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What happens to your body when you quit breastfeeding?

What happens to your body when you quit breastfeeding?
If you have been breastfeeding for more than six months, your breasts will continue to produce small amounts of milk for some time. At this stage, your body cannot break through the milk and absorb the remaining nutrients.
As your breasts continue to produce small amounts of milk, they will lose some of the elasticity they had while breastfeeding and will become increasingly painful. Some mothers also comment that they feel like their breasts are in shock when they stop breastfeeding, as their bodies continue to produce milk.
Peeing when you laugh will become less and less of a regular occurrence if you stop breastfeeding. Your body will begin to use up the remaining milk it produced while breastfeeding, and this can lead to broken bones and a loss of ligaments that support your pelvic floor.
It’s not unusual to see women with broken bones in this regard after weaning, although the frequency varies greatly between individuals. Usually, the remodelling takes place in the femur, a chain of bone attached to the tibia.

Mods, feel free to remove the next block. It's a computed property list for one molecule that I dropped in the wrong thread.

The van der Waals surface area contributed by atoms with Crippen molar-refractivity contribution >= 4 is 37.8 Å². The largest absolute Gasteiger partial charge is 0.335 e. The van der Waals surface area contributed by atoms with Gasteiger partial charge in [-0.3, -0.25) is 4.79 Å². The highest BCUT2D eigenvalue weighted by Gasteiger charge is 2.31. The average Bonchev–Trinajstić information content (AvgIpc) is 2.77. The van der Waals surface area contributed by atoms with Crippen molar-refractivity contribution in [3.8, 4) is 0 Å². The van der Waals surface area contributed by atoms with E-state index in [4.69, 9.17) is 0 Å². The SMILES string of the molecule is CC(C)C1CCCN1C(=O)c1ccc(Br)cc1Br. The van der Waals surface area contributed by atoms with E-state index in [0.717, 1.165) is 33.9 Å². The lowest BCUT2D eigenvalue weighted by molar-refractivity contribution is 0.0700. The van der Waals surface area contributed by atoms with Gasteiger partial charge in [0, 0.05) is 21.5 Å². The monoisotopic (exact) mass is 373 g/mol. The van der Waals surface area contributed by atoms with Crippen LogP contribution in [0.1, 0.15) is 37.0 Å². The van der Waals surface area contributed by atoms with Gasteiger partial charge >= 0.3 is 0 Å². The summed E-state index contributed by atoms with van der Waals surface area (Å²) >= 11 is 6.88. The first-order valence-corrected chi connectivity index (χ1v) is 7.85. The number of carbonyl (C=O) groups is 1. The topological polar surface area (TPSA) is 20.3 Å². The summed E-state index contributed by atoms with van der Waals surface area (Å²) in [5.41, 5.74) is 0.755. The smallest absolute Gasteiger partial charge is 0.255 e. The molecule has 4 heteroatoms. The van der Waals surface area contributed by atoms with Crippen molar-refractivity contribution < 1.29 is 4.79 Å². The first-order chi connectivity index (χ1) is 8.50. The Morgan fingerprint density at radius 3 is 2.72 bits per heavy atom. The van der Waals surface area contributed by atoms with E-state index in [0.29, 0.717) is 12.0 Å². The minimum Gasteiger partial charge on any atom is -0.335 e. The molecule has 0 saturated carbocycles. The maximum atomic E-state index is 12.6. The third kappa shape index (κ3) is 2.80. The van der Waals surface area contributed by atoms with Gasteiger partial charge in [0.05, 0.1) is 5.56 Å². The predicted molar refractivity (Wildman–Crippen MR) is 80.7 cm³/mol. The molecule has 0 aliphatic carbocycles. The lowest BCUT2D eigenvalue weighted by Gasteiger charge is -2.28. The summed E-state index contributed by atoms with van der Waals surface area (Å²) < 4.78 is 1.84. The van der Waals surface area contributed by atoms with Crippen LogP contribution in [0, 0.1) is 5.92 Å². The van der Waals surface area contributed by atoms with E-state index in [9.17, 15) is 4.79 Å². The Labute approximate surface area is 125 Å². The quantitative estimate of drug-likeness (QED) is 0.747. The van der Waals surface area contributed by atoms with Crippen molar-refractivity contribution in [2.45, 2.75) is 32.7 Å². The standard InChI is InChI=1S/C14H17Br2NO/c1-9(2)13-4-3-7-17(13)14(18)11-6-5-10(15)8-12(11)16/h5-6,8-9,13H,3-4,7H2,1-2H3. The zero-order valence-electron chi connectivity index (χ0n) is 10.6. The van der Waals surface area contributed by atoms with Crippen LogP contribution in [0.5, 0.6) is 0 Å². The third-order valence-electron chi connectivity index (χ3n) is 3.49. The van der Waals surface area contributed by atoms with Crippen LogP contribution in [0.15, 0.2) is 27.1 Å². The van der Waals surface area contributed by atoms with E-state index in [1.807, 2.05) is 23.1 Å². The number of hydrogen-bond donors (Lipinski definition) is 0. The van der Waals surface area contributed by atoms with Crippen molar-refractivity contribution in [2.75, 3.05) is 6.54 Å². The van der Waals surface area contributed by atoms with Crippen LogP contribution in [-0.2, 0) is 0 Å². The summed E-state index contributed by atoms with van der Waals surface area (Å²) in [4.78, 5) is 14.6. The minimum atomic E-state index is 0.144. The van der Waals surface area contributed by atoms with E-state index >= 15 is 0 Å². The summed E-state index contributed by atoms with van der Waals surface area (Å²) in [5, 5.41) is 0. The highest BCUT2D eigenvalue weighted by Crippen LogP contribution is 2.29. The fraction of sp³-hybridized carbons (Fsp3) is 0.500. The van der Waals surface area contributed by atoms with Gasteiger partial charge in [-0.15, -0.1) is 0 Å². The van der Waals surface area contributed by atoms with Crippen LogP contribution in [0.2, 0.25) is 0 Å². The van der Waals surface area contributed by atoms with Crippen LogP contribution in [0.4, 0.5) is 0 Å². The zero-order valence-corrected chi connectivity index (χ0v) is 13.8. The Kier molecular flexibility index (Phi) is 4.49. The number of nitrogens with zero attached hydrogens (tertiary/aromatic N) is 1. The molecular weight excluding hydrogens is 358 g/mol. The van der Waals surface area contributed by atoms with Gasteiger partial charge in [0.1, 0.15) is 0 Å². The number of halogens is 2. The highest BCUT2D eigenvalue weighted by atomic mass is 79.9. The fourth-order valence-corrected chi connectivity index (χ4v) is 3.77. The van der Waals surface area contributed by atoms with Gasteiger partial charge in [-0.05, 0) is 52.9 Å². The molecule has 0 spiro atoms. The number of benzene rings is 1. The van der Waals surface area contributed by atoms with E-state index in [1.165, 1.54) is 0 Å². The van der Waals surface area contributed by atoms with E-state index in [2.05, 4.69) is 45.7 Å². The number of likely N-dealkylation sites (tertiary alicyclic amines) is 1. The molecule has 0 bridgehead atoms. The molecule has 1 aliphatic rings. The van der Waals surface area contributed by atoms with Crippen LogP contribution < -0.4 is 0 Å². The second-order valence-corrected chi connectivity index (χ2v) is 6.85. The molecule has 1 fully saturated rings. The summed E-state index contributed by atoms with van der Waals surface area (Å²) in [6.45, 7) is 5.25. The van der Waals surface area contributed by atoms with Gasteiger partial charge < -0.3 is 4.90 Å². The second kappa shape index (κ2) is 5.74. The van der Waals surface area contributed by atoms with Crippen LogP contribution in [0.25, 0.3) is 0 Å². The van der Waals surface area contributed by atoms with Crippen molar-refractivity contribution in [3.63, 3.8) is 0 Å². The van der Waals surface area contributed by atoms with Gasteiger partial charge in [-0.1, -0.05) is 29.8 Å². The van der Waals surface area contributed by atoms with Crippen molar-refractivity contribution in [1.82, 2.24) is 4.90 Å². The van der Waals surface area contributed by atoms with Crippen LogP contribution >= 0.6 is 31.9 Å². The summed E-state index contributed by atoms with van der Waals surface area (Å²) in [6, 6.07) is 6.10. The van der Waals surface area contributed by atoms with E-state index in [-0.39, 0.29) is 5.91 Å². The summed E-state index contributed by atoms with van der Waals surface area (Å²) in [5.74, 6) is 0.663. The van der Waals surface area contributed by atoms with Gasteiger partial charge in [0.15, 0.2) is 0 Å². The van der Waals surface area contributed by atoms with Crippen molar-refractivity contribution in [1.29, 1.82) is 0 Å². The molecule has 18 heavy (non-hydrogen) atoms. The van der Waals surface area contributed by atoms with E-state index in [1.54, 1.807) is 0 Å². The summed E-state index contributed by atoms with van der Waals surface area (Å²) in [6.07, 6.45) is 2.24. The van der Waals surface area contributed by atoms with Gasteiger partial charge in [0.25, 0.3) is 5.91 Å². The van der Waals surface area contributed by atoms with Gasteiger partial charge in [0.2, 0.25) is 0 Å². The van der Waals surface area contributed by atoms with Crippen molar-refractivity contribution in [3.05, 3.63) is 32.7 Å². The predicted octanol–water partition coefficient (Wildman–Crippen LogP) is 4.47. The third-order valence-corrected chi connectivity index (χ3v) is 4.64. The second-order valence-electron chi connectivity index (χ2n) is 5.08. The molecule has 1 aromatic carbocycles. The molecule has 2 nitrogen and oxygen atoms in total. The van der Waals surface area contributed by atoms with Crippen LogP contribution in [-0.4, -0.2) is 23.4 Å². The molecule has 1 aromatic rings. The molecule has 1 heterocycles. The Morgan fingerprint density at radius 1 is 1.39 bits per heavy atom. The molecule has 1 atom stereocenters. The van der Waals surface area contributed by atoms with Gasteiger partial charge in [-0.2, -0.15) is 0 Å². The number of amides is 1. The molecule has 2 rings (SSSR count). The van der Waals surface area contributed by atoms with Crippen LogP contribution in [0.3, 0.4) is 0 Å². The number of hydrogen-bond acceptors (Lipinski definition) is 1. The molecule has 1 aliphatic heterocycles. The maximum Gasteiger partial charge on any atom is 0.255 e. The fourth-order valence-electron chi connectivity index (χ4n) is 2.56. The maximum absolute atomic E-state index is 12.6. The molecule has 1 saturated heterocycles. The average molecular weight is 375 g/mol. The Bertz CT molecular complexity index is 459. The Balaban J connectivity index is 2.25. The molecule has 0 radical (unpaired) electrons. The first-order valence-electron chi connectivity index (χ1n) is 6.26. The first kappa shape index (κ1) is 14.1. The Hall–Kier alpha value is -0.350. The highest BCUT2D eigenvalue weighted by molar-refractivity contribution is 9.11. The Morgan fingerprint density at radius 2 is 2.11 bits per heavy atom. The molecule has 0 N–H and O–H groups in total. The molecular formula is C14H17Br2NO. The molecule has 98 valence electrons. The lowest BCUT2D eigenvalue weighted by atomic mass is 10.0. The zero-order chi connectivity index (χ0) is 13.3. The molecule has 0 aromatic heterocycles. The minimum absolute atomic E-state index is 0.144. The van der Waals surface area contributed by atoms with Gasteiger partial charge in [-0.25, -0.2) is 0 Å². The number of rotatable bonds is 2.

As broken bones start to heal, so too will the need for support. Many women who had previously relied on crutches or were otherwise limited in movement due to illness will now be able to push their strollers or even their children to the sides of the car to relieve discomfort.
Supportive clothing can help with balancing, and knee braces or other supportive devices can be fitted to reduce the risk of strains and strains to the ligaments that support the knee. Always consult your doctor before changing anything else about your diet, exercise or sex life.
How long does it take for my milk to dry up?
The answer to this depends partly on the season.